Have the strategies I advocate been proved successful in the past?  This is a common question, and the answer isn’t simple.

There have certainly been many examples in history where targeting economic interests was the decisive factor that led to victory; from the time of Rasulullah ﷺ until the Free Aceh Movement targeted ExxonMobile. The economic element has always been a major consideration in any conflict and in any war strategy.

And the basic dynamic of business coercing governments to adopt policy changes is obviously a successful strategy; companies do it all the time.

But honestly, the exact strategies I talk about have not, to my knowledge, ever been attempted before. They are new strategies.  But that is because we are in a new situation.  Old strategies that may have proved effective in previous scenarios cannot be relied upon when the situations change; new strategies are required.  That is how conflict strategies develop and evolve.  Michael Collins could not point to previous successful applications of his strategy in Ireland because no one ever tried it before.  But his strategies were based on an objective evaluation of the existing power dynamics in occupied Ireland; and they worked brilliantly.

We can learn from history, but that is not the same as replicating it.  Certain principles of conflict that were used to develop new tactics may not change, but in any given situation, the manner in which those principles operate may differ, and oblige the creation of new strategies.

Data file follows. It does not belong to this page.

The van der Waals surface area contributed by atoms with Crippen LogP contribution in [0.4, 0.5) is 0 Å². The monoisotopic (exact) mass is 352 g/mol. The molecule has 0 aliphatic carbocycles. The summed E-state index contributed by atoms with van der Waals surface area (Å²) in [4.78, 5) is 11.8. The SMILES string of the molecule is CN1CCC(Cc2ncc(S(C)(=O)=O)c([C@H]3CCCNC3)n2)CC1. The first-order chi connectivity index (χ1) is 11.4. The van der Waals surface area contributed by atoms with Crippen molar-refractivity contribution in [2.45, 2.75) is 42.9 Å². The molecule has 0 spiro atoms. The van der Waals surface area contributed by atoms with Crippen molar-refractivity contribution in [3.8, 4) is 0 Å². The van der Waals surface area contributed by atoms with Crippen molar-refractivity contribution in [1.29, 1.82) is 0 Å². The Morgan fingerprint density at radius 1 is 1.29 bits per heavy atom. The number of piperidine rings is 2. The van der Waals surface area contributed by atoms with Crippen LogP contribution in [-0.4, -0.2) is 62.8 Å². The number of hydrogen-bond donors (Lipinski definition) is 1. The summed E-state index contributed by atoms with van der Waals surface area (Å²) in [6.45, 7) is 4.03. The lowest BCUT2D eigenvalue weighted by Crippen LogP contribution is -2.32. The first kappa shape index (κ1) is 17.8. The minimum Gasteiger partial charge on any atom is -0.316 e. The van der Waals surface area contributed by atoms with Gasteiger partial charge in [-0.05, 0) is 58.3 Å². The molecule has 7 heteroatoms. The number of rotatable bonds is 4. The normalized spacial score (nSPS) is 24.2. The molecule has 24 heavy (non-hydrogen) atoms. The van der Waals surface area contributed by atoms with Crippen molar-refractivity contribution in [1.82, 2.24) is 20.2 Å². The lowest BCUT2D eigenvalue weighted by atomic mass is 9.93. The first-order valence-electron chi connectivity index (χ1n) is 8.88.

The strategies I write about apply in countries that have not already descended into conventional war.  I believe they are applicable in places like Egypt, and North Africa generally (with the exception of Libya), and they are applicable in the West as well.  This approach is potentially successful in any country that is falling under the iron grip of neoliberalism and Austerity; the precise tactics of disruption will vary according to the prevailing atmosphere in any given place; More or less confrontational, more or less punishing, depending on the particular situations.  But the basic strategic theory should work, insha’Allah.

الخلفية الاقتصادية للانقلاب الفاشل             Economic background to the failed coup

هناك أمر هام لابد من إيضاحه فيم يتعلق بحزب العدالة والتنمية وأردوغان، لقد قلت في الماضي أنهم في الأساس نيوليبراليين (مثل جماعة الإخوان المسلمين عمومًا)، ولكني أخشى أن أكون قد أفرطت في تبسيط هذا التوصيف. لقد تطور حزب العدالة والتنمية على مر السنين، وكما كتبت في الآونة الأخيرة، فإن أردوغان نفسه يعارض بشدة صندوق النقد الدولي، وهذا يعكس تطور الحزب، بل والمواقف المختلفة داخل الحزب.